- To date, the US Congress has never hosted a public hearing on chronic headache disorders like migraines and cluster headaches.
Migraine Atlas Sheds Light on Chronic Headaches around the World
2- Become a Facebook addict!
Explore Facebook (Do a search on migraines) and you’ll find endless Facebook migraine pages devoted to helping out people like you who want to connect with other migraineurs. Migraines are comorbid with severe depression, so this is a good way to discuss migraine symptoms without feeling as if you’re “complaining.”
Here are some excellent Facebook pages for migraine sufferers:
PS: Don’t forget to follow Migravent on Facebook too, if you don’t already!
12 Ways to spread Migraine Awareness without saying a Word
3- Keep up with migraine forums and blogs
The Facebook groups mentioned also have a strong presence on the web for migraine advocacy, migraine forums, and personal blogs about managing migraines. They are excellent resources for finding local headache specialists, solving social dilemmas like migraine stigma, and finding out the latest news related to migraines.
Want a Cure for Migraines? 10 Ways you can help
4- Be a 24-hour migraine awareness advocate
You’re going to run into many people throughout your day who have never heard of migraines with aura, think that migraines are caused by stress, and don’t realize that headaches are just one of many horrible symptoms of migraine illness. They’re bound to make some pretty insensitive comments. It only takes a few seconds and a well-rehearsed line to (politely) put them in their place.
Here are some good comebacks that won’t offend:
- “I wish I could just take a few Excedrin for migraines, but unfortunately, my body doesn’t respond to them.”
- “Your mother-in-law is very lucky to have found a cure for her migraines. If only one cure worked for everybody…”
- “I pray constantly for relief from migraines.”
- “Sadly, migraines aren’t just in my head- they’re also in my nervous system.”
- “I would work overtime every day for the rest of my life if it meant I never had to suffer another migraine again.”
- “I wish it were only a headache- that would be heavenly!”
- “I’m not antisocial. It’s just that everything outside my bedroom triggers migraines.”
- “I’m on disability because without it, I would starve.”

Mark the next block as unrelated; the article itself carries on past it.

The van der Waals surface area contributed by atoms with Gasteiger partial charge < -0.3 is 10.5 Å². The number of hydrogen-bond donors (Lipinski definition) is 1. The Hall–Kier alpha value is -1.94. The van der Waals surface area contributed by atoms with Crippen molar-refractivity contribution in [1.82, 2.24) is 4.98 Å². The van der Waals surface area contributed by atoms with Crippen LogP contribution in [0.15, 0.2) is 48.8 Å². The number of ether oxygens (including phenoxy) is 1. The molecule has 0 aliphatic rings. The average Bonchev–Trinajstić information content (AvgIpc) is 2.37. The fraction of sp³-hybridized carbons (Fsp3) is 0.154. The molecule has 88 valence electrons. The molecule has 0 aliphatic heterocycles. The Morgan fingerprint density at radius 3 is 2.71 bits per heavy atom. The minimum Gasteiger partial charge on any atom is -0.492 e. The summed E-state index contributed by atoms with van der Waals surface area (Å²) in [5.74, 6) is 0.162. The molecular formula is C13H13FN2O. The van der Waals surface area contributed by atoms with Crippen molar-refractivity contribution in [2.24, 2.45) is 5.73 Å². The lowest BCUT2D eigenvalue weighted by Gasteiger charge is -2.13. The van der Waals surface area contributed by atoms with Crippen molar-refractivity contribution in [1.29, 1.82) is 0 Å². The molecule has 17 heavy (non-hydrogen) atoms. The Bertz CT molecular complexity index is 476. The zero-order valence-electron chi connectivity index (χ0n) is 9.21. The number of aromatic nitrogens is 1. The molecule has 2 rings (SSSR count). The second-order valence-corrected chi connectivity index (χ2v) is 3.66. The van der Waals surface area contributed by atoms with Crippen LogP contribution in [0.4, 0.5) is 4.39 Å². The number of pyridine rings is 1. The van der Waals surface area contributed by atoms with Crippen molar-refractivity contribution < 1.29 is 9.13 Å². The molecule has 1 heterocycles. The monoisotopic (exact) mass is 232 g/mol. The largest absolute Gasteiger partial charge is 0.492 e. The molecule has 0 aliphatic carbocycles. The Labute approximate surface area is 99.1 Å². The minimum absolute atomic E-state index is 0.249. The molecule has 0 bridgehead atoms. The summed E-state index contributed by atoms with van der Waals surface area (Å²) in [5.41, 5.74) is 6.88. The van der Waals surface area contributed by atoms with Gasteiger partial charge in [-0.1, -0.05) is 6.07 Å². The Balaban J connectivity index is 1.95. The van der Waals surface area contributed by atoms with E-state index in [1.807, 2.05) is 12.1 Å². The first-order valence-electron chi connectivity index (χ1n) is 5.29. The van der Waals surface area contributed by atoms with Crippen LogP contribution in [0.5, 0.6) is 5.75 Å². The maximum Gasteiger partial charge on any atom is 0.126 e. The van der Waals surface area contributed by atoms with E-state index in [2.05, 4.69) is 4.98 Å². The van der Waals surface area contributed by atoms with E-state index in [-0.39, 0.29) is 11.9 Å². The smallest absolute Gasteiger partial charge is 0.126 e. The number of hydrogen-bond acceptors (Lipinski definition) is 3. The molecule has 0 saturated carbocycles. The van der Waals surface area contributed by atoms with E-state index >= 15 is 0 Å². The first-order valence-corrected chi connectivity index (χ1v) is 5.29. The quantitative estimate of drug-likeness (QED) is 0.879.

- “You’re in my prayers, too.”
35 Things you should never tell a Chronic Migraine Sufferer
5- Share this article
If you found this information helpful, please share this with friends, family, coworkers, doctors- anybody who you think would benefit from knowing more about migraine disorder.
Please tell us about any other migraine advocacy groups you appreciate that are not mentioned here.
Read more about migraine support:
5 Simple Ways to Build a Migraine Support System of Friends
6 Migraine Myth-conceptions
Overcoming Social Isolation in Migraine Disorder
Migraines at Work- Can my Employers Fire me from my Job?
Migraine Sufferer to World: It’s not just a Headache, People!
Wednesday, January 11th, 2012
If you’ve ever fantasized about drilling a hole in your head to get rid of migraine symptoms, know that you are not alone, and that you are not the first. Since prehistoric times, migraine attacks have caused immense agony, driving sufferers to try shocking, and often dangerous, experiments to end the constant nausea, vomiting, and excruciating migraine headaches.
Don’t try this at home
Archeologists believe that the first migraine treatment might have been trepanation, the drilling of holes into the skull to find relief from migraines (and sometimes life itself). Cave paintings and skull remains from 9,000 years ago suggest that early man believed that boring a hole into your head would cure migraine headaches, in addition to epileptic seizures, and mental disorders. So convinced (and desperate) were migraine sufferers to find relief from debilitating headaches and nausea, that trepanation continued to be the migraine treatment of choice until as recently as 17th century Europe.
Killer Migraines Might be Fatal after All- Mortality Rates among Migraine Sufferers
Other bizarre (and horrifying) treatments for migraines have included brandishing hot irons to the head, bloodletting, inserting of garlic into an incision made in the temple, and witchcraft.
Ancient Greeks were nauseated by migraines
Hippocrates must have suffered migraines with aura back in 400 BC. He vividly described typical migraine attacks, from the first symptoms of aura- strange hallucinations, nausea, and disorientation, to pulsating head pain, and then the relief from vomiting. Ancient Greek physician Galen of Pergamon coined the term “hemicrania” (half-head) to describe the crippling headaches, which was later translated as “migraine.” Like other contemporary philosophers, he deduced that migraine symptoms like vomiting, queasiness, stomach cramps, and lightheadedness confirmed a connection between the stomach and the brain in migraine illness.
Migraine triggers remain the same
In the Middle Ages, scientists and philosophers identified certain migraine triggers as being the source of migraine attacks. Early physicians recognized extreme light sensitivity, migraine food triggers, and hormonal changes that afflict women during pregnancy, menstruation, and menopause as common migraine triggers. Today, scientists confirm over 100 migraine triggers, including food, hormones, weather, air pressure, and lifestyle habits.
Avoiding Migraine Triggers- Here, There and Everywhere
Migraine stigma today
Famous author and migraine sufferer Joan Didion got it right when she said, “That no one dies of migraine seems, to someone deep into an attack, an ambiguous blessing.”
Migraines strike millions of people today, and experts still disagree on exactly what causes migraines and how to treat them. The most widely held belief today is that migraines are neurological, that inflammatory chemicals in the brain interact with your nerves and blood vessels, triggering a migraine attack. But as any migraineur knows, the ramifications of migraine disorder extend beyond the mere physical pain symptoms. Migraine patients often suffer depression and anxiety, as family members, friends, and employers fail to recognize their symptoms as a disability, and continue to refer to their migraines as “another headache.”